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My Lords, I know that the Minister is sympathetic, but I still find the arguments unpersuasive. The Licensing Act is already used to enforce other Acts, for example, about children. If there is a cost to business, or a cost that is going to be passed on, are we to say that we can never make improvements for disabled people because it might cost somebody something? That simply will not do. I believe the Minister is suggesting that any amendment that the Government may bring forward would not remove the burden from disabled people but require them to make representations, make phone calls and use the internet to fill in forms and so on—when we know very well that even if you are able, trying to deal with local authorities on this sort of thing can be a nightmare. I am simply saying that access for disabled people—and, as the noble Baroness said, for the elderly, which is all of us eventually if not already—should be mainstreamed.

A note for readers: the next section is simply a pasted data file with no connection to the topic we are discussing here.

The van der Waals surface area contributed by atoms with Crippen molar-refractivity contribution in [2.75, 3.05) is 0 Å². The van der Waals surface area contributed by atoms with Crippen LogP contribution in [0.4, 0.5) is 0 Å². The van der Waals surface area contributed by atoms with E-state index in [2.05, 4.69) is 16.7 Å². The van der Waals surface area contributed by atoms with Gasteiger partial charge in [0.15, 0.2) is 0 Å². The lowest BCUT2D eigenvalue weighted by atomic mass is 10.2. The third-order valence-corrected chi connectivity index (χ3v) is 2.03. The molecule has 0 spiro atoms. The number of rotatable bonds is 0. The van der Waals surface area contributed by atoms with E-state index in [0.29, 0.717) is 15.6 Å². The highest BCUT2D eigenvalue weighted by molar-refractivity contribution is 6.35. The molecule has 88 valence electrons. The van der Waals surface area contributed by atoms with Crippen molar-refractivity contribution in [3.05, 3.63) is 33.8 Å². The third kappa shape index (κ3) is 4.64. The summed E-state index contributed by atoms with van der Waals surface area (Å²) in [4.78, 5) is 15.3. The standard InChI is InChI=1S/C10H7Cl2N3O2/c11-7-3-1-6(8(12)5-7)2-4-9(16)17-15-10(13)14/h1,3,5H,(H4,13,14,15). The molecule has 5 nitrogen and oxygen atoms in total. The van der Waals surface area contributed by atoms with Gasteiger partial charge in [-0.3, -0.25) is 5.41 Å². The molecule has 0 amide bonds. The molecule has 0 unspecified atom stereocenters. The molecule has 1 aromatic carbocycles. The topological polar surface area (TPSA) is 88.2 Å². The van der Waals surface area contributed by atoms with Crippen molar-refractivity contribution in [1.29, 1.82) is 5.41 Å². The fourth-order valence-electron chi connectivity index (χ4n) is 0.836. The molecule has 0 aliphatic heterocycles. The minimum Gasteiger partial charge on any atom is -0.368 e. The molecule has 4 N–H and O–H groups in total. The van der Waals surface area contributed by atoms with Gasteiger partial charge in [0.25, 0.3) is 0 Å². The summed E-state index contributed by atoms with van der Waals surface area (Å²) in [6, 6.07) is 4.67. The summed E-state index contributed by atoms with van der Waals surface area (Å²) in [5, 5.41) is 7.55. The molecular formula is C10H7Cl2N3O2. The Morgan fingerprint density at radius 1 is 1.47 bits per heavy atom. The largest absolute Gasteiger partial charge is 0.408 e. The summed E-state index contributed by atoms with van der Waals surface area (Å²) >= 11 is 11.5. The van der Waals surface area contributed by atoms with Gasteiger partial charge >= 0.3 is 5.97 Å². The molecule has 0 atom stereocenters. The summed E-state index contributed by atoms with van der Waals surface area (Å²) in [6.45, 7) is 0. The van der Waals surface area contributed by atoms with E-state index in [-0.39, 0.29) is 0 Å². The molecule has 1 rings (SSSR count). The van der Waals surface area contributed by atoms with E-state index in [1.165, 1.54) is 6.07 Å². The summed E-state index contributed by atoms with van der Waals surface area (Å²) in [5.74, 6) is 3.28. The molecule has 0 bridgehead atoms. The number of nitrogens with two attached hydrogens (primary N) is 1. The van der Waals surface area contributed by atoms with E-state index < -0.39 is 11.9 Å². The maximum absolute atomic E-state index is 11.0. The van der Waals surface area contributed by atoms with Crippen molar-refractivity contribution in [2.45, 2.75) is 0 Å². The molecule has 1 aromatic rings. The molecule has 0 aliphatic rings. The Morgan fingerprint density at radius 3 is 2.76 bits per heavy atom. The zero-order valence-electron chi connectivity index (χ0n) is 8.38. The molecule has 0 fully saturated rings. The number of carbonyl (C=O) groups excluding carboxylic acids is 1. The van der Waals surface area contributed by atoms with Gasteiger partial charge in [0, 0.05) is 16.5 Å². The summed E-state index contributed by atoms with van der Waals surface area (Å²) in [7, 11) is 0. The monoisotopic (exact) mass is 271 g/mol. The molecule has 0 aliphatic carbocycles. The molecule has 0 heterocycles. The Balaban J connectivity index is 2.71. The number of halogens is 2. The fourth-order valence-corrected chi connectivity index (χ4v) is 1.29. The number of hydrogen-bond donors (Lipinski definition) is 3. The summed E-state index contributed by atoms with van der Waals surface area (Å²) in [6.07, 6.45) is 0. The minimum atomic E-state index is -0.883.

All parties in this House, some more than others, claim to have as their raison d’être improving the life of the disadvantaged and the vulnerable. To refuse to do this when presented with a straightforward, effective amendment is incomprehensible to me and goes against what I believe this House stands for. The amendment would make adjustments anticipatory and remove the onus from disabled persons. I do not believe that any compromise that the Minister might offer, well-disposed though she is—I know that she spent a lot of time on this—would meet that bill. Given the mission of this House, I do not think that we should talk the talk; I think that we should walk the walk. On that note, I wish to test the opinion of the House.
Ayes 135, Noes 177.